September 8th marks UNESCO’s International Literacy Day; raising awareness globally on the issues surrounding adult and child literacy. First held in 1966 and now part of the UN’s sustainable development goals programme adopted in 2015, International Literacy day highlights the changes and improvements being made worldwide in literacy development.
International Literacy Day 2020 focuses on “Literacy teaching and learning in the COVID-19 crisis and beyond,” especially on the role of educators and changing pedagogies. The theme highlights literacy learning in a lifelong learning perspective, and therefore, mainly focuses on youth and adults. The recent Covid-19 crisis has been a stark reminder of the existing gap between policy discourse and reality: a gap that already existed in the pre-COVID-19 era and negatively affects the learning of youth and adults, who have no or low literacy skills, and therefore, tend to face multiple disadvantages. During COVID-19, in many countries, adult literacy programmes were absent in the initial education response plans, so most adult literacy programmes that did exist were suspended, with just a few courses continuing virtually, through TV and radio, or in open air spaces.
What is the impact of the COVID-19 crisis on youth and adult literacy educators and teaching and learning? What are the lessons learnt? How can we effectively position youth and adult literacy learning in global and national responses and in strategies for the recovery and resilience-building phase? By exploring these questions, International Literacy Day 2020 provides an opportunity to reflect on and discuss how innovative and effective pedagogies and teaching methodologies can be used in youth and adult literacy programmes to face the pandemic and beyond. The Day will also give an opportunity to analyse the role of educators, as well as formulate effective policies, systems, governance and measures that can support educators and learning.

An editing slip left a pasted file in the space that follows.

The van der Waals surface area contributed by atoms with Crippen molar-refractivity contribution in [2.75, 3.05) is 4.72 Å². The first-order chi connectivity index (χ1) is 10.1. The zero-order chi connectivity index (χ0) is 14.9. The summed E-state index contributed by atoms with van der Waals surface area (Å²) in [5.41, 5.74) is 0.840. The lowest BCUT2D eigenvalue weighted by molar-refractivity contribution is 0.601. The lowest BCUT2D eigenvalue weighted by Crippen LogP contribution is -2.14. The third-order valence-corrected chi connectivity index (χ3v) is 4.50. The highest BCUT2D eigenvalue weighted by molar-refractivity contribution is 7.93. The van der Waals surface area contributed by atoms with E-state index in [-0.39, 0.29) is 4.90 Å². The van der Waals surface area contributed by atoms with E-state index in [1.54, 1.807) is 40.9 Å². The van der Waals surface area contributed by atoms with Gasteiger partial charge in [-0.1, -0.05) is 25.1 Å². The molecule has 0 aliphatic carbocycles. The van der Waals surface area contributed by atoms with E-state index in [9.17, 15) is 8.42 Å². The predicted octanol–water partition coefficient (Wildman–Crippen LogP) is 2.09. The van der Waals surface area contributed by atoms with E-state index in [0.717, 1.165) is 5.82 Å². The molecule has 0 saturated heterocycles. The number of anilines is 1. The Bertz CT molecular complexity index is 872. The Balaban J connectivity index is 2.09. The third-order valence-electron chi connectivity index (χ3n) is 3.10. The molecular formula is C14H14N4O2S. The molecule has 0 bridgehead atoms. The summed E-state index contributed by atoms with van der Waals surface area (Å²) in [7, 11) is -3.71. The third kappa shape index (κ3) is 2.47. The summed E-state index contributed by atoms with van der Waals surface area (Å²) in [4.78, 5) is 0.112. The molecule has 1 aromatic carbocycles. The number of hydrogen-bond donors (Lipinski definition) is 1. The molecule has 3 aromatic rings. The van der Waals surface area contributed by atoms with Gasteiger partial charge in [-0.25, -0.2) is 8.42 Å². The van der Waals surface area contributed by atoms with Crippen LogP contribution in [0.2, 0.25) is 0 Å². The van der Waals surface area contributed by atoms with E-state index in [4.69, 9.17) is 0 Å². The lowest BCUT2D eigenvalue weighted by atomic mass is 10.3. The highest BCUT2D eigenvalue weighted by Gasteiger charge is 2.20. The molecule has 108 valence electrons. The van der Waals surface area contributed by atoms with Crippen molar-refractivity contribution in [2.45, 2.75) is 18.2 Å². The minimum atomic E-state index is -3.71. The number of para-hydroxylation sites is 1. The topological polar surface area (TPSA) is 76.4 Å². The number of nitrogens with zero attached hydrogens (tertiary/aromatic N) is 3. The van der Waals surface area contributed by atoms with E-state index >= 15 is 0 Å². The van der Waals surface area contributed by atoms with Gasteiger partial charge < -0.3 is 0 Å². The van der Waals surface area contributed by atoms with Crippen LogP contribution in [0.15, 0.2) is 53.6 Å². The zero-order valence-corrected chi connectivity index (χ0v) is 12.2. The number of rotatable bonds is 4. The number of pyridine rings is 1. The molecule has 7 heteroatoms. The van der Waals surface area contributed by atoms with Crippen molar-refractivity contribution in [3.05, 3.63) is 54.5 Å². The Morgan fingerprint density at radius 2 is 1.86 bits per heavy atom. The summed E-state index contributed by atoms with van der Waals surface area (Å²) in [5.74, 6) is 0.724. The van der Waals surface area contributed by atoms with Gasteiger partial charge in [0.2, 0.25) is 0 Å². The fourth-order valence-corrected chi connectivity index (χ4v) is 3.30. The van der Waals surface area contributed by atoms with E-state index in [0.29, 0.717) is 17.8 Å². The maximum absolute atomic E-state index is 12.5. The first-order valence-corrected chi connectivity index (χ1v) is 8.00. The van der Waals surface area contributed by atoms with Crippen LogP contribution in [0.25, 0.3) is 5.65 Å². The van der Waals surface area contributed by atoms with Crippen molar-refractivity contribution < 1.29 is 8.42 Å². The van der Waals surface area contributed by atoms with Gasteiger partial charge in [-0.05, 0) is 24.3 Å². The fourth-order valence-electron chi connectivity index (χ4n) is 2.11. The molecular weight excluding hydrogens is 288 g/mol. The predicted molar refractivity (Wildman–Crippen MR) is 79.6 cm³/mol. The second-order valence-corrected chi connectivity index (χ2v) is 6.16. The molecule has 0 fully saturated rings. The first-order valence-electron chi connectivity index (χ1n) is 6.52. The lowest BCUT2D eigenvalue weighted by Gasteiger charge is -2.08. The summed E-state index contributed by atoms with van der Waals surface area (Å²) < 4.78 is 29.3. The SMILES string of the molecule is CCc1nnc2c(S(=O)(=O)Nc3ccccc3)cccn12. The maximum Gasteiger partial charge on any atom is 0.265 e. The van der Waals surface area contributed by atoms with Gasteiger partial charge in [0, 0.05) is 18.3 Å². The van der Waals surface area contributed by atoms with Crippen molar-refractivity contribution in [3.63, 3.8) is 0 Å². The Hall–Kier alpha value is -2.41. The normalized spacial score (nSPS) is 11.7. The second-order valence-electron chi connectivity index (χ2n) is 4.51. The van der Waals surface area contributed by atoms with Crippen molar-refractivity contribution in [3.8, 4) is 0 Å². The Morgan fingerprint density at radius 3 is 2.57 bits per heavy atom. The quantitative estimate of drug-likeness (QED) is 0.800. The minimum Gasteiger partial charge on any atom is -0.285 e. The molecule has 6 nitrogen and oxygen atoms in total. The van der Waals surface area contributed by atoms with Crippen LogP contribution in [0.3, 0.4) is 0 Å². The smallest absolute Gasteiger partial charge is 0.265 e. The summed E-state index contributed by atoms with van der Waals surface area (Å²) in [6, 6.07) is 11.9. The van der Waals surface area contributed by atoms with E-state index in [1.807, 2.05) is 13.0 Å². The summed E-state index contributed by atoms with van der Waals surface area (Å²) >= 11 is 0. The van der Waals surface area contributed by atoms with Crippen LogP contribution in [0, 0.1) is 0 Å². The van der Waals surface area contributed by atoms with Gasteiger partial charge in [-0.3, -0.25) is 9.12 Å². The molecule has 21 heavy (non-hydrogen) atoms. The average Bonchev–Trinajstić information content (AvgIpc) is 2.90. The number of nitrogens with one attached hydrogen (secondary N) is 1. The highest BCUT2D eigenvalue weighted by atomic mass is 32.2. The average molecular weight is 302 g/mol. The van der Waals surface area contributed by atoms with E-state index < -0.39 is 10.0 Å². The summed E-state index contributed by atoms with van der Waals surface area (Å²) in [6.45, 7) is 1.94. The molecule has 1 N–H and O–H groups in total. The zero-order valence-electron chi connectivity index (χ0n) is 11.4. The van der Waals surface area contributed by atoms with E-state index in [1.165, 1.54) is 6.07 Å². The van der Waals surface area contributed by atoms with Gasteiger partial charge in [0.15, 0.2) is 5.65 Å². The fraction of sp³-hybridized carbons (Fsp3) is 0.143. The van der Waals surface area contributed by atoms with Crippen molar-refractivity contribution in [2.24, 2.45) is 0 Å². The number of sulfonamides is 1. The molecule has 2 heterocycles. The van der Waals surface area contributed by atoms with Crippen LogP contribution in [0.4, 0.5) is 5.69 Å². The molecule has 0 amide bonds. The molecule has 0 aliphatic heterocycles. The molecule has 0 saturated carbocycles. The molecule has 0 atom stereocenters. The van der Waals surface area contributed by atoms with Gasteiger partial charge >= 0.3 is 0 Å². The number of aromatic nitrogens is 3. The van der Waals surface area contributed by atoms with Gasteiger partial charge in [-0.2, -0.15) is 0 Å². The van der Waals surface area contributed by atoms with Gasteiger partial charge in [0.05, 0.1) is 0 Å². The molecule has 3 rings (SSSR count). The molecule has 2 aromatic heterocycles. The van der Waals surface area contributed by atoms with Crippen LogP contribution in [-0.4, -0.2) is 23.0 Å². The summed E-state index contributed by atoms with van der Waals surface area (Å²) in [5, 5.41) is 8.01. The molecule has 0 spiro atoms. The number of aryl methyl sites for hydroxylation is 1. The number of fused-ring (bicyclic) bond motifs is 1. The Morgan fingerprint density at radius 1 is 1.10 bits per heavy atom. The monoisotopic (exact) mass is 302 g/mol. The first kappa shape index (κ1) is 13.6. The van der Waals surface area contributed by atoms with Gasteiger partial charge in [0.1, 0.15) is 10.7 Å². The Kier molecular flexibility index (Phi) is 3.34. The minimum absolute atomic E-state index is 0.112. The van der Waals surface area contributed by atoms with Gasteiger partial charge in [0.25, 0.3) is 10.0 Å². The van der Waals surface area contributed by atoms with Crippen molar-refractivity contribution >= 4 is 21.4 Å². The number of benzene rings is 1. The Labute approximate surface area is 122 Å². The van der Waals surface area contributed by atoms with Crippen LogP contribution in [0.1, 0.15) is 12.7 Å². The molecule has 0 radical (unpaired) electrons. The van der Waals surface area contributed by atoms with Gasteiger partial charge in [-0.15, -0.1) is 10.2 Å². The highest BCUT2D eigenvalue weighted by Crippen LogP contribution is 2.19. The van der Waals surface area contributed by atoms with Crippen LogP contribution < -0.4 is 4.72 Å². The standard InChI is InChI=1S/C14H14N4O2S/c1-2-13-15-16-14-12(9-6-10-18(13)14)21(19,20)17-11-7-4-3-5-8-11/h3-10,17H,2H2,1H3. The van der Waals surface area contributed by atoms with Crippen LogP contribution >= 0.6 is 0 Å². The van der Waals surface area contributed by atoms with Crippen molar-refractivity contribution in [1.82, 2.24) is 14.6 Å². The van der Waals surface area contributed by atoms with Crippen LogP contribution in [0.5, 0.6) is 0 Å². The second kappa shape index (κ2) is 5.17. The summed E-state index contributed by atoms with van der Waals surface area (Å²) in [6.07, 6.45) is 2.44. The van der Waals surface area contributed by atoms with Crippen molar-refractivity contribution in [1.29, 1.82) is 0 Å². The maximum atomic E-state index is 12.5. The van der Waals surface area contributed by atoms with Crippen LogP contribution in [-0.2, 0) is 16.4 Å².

The new five-year UNESCO Strategy for Youth and Adult Literacy (2020-2025) has four strategic priority areas:
- Developing national literacy policies and strategies;
- Addressing the learning needs of disadvantaged groups, particularly women and girls;
- Leveraging digital technologies to expand access and improve learning outcomes;
- Monitoring progress and assessing literacy skills and programmes.
Libraries Week – 5th and 10th October